In Defense of the Radical Idea of Letting Disabled People Exist in Public Without Comment

Today, I was reading a blog post by Dominick Evans called Don’t “Just Say Hi” to Me…Just Fuck Off Instead. He’s referencing the Cerebral Palsy Foundation’s ill advised campaign to combat people’s discomfort around disability by inviting them to engage with disabled people and “Just Say Hi“.

In my experience people don’t have trouble saying hi, my friends do it all the time, shockingly even the ones who aren’t disabled happen to manage it. The problem with campaigns like “just say hi” is that they lack context. You should really have a reason to talk to someone. The existence of disability in your general proximity is not a reason to talk to them. Not that this stops complete strangers from doing so.

Random people have been doing this to me in public since I was a child.

Let me make this very clear adults (most often men) have felt perfectly comfortable coming up to me and saying “hi” since I was a child. Almost exclusively when I was alone (walking home from school, perusing books in the library, etc), yes there is a serious creep factor going on.

These interactions have followed me into adulthood and the creep factor has diminished but not disappeared. These interactions are entirely fixated around the fact that I am disabled. They have nothing to do with me as a person. They invariably involve probing questions about my body and involve such enlightened questions as “what’s wrong with your arm” or “what happened to you?”

The answer to both is “nothing” by the way.

Believe me people have no problem interacting with disabled people for the very reason that they’re disabled. I also assure you that when they do this, I don’t feel included. I feel like someone is very publicly pointing me out while chanting “Different, Different”. Talking to someone just because they’re disabled is not progressive it’s actively hurting people and contributing to a sense of entitlement from nondisabled people.

As Evans notes in his piece

Having a disability takes away most people’s access to privacy. The world truly has little concern for what is going on in our lives as disabled people. Instead there is this innate curiosity about us, which makes it impossible for most people to not say something.

This is the real issue that the Cerebral Palsy Foundation and any other organization should be tackling. The fact that disabled people are not seen as being entitled to personal privacy. The fact that our bodies deviate from the norm seems to give people the idea that they have the right to ask us probing personal questions and they don’t take refusal very well.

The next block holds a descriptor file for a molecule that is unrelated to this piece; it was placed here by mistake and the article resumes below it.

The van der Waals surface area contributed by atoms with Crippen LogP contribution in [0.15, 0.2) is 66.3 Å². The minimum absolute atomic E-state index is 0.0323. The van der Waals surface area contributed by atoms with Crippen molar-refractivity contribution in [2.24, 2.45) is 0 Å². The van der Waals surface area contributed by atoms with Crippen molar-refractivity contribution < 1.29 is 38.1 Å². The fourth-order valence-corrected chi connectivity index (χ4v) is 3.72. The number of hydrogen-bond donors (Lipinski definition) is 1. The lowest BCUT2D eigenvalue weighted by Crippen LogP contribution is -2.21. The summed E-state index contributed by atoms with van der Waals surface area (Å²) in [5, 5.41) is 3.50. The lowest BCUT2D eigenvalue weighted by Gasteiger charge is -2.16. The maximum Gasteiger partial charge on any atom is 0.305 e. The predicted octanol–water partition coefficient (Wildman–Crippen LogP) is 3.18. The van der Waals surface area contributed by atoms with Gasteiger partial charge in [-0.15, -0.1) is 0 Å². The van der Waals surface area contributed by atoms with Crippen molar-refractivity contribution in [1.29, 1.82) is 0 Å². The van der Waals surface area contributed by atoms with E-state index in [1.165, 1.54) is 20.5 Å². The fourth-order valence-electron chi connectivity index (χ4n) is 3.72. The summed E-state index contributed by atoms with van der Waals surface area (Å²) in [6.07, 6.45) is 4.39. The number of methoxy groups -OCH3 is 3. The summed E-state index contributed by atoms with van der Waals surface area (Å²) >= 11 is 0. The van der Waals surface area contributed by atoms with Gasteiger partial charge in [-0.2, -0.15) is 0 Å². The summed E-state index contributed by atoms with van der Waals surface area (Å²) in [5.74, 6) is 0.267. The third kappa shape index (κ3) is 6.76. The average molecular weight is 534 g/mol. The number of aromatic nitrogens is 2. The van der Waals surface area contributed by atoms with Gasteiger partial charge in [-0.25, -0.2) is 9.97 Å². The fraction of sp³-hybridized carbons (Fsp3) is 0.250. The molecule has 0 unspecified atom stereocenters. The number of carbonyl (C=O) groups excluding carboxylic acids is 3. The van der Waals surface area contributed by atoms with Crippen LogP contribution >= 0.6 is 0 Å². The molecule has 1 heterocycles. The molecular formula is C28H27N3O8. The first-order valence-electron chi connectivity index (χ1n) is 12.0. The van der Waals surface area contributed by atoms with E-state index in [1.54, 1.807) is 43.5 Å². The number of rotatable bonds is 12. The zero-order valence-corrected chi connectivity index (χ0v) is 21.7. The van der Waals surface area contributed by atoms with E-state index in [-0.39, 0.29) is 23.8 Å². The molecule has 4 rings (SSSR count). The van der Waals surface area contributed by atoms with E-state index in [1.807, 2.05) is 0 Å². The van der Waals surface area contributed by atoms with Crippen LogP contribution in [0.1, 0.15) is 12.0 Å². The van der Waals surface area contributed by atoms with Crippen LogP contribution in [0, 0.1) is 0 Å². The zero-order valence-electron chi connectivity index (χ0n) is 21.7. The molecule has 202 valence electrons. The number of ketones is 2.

Perhaps this is why Evans says that despite his dislike of these interactions, he tends to comply with a smile.

In my experience attempts to deflect just lead to more probing questions. An outright refusal to comply is met with shock and frustration. It also in my experience rarely if ever leads to them backing down because as I mentioned these people feel entitled to my personal information. They usually respond by attempting to shame me by saying something along the lines of “I’m just trying to learn, don’t you want people to be educated”

The fact that I have been trying to teach them that I have the right to exist in public without being accosted is inevitably lost on them.

So rather than telling people to “just say hi” a more appropriate lesson would be to make it clear that disabled people should have the right to exist in public without comment.

I am not suggesting that people ignore issues important to disabled people but rather learn to distinguish between discussing disability in general and needing to know someone’s personal information. It is time for people to learn how to discuss disability only when it is relevant.

The existence of a disabled person in public whether it be someone just walking down the street, shopping in the mall or even being the contestant on a TV talent show does not constitute relevance.

Engaging with disabled people just because they are disabled is dehumanizing.

Unfortunately, that kind of shift in conversation requires a social shift in how society views disability, which is still very much as a spectacle.

Ultimately, initiatives like “just say hi” are lazy faux attempts at inclusion that actually reinforce the status quo, while allowing nondisabled people to feel like they’re helping.

So please, if you don’t know what to say to a disabled person, it’s more likely than not that you have no business talking to them in the first place.

If they actually happen to be a peer (classmate, coworker, etc) and you haven’t figured out that you can talk to them just like anyone else then there’s probably no hope for you anyway.

Learning to talk about disability only when it’s relevant and in a way that doesn’t reduce the experience of disability into something that can be explained by a single person, will do a lot more good than expecting me to be happy that you’re talking to me just because you noticed that I’m different than you.

 

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